Flying squirrel sitting on a branch
A flying squirrel sitting on a branch. Photo: Ari Seppä / Vastavalo.

The Flying Squirrel LIFE project improves the conservation of flying squirrels in Europe through co-operation. The project brings together key actors in land use, such as land-use planning and forestry, as well as information on the habitat networks of flying squirrels.

In Europe, the flying squirrel is only found in Finland and Estonia. The species is classified as vulnerable within the European Union due to the rapid decline in its population.

Read more about our work in our excellent brochure and watch the video:

The Flying Squirrel LIFE Project Video (

Check out the published project guides on the Guide page

Cover photos of the three guides. The first guide is "In the footsteps of a flying squirrel", and its cover features a cartoon forest showing a flying squirrel, a squirrel, a woodpecker, two butterflies, small birds, and trees. Another guide is "Considering the Flying Squirrel in Urban Planning", and its cover features a photograph of a flying squirrel perched on a branch, with a white building in the background. The third guide is the flying squirrel inventory guide, and in its cover image, a flying squirrel peeks out of the hole.

Habitat networks are key

The biggest threats to the flying squirrel are the reduction and fragmentation of suitable habitats, i.e. breaking down into smaller and separated areas.

Having interconnected habitats is vital to the flying squirrel. Habitats form functional networks, thus allowing the animals to move between suitable habitats. When they are able to move between habitats, flying squirrels can live their lives from generation to generation over extensive areas.

Safeguarding habitat networks is a sustainable way of improving the long-term conservation of flying squirrels. Because this is a major challenge, tackling it will also require a wide range of actors. The Flying Squirrel LIFE project is coordinated by Metsähallitus Parks & Wildlife Finland, with 17 partners from Finland and Estonia. The project covers the entire range of flying squirrels in Europe.

We promote the conservation of flying squirrels through four sub-objectives:

  • To prevent and decelerate habitat loss and fragmentation.
  • To increase co-operation among key stakeholders and develop tools for fluent land-use planning.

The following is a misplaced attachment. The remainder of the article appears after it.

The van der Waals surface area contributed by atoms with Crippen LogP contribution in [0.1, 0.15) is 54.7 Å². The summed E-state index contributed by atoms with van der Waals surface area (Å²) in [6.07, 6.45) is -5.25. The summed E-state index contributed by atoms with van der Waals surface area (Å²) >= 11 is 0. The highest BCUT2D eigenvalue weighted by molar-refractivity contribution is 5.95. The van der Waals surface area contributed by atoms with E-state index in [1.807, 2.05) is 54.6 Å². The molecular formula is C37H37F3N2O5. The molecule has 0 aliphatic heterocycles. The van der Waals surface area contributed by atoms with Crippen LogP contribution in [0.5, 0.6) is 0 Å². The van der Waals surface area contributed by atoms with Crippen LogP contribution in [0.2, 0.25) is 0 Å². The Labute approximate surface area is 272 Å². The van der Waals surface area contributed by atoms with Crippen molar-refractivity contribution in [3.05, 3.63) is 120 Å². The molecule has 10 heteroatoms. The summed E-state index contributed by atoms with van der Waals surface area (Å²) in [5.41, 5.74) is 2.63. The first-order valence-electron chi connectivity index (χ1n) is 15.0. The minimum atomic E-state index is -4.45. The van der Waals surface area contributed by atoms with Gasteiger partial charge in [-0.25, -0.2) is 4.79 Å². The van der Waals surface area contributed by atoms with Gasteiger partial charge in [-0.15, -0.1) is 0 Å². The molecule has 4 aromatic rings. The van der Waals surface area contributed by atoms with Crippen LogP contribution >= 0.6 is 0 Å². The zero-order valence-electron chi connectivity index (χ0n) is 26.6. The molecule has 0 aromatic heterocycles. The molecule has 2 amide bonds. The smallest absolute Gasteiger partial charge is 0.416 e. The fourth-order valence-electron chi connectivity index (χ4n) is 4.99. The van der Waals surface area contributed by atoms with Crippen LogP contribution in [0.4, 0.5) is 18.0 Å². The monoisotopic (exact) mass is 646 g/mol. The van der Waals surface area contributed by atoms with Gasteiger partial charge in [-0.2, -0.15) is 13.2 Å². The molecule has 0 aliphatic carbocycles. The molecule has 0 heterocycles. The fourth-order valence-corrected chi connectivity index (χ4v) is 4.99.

• To improve the quality and availability of flying squirrel data.
  • To increase the exchange of knowledge and acceptance of conservation.

The project has approximately 120 areas of activity in total. The budget is EUR 8.9 million, most of which is EU LIFE Nature Programme funding. The project will last approximately 6.5 years (1 August 2018 – 31 March 2025).

Further information

Project Manager Eija Hurme
Metsähallitus, Parks & Wildlife Finland
tel. +358 (0)206 39 6270

Project Officer Saara Airaksinen
Metsähallitus, Parks & Wildlife Finland
puh. +358 (0)206 39 6553

Flying Squirrel LIFE project on the European Union website (
Flying squirrel in the Finnish assessment of threatened species, i.e. the Red List (


There are 13 project partners in Finland and 4 in Estonia. Go to the Project partners page.

Photo includes the logos of each project partner (15 logos).

Have a look at a flying squirrel nest through nest cameras!

Is its coat in good shape? Can you see the tail?

The life of the flying squirrel can be followed by watching nest camera recordings. The project has already installed two nest cameras to follow flying squirrel nest boxes. The nest camera maintained by the Finnish Association for Nature Conservation (FANC) was installed at a nest in Paltamo, Kainuu, and another nest box camera was set in a mixed forest in Kuopio, North Savo.

Live broadcasts have ended. The cameras have captured many amazing as well as tragic moments of a flying squirrel’s life, including lots of cubs playing, glimpses of other forest species and a fateful visit to the nest by a pine marten.

The local Centre for Economic Development, Transport and the Environment (ELY Centre) granted permits for the camera.

The project has received funding from the LIFE Programme of the European Union. The material reflects the views by the authors, and the European Commission or the CINEA is not responsible for any use that may be made of the information it contains.

Last updated 10 October 2022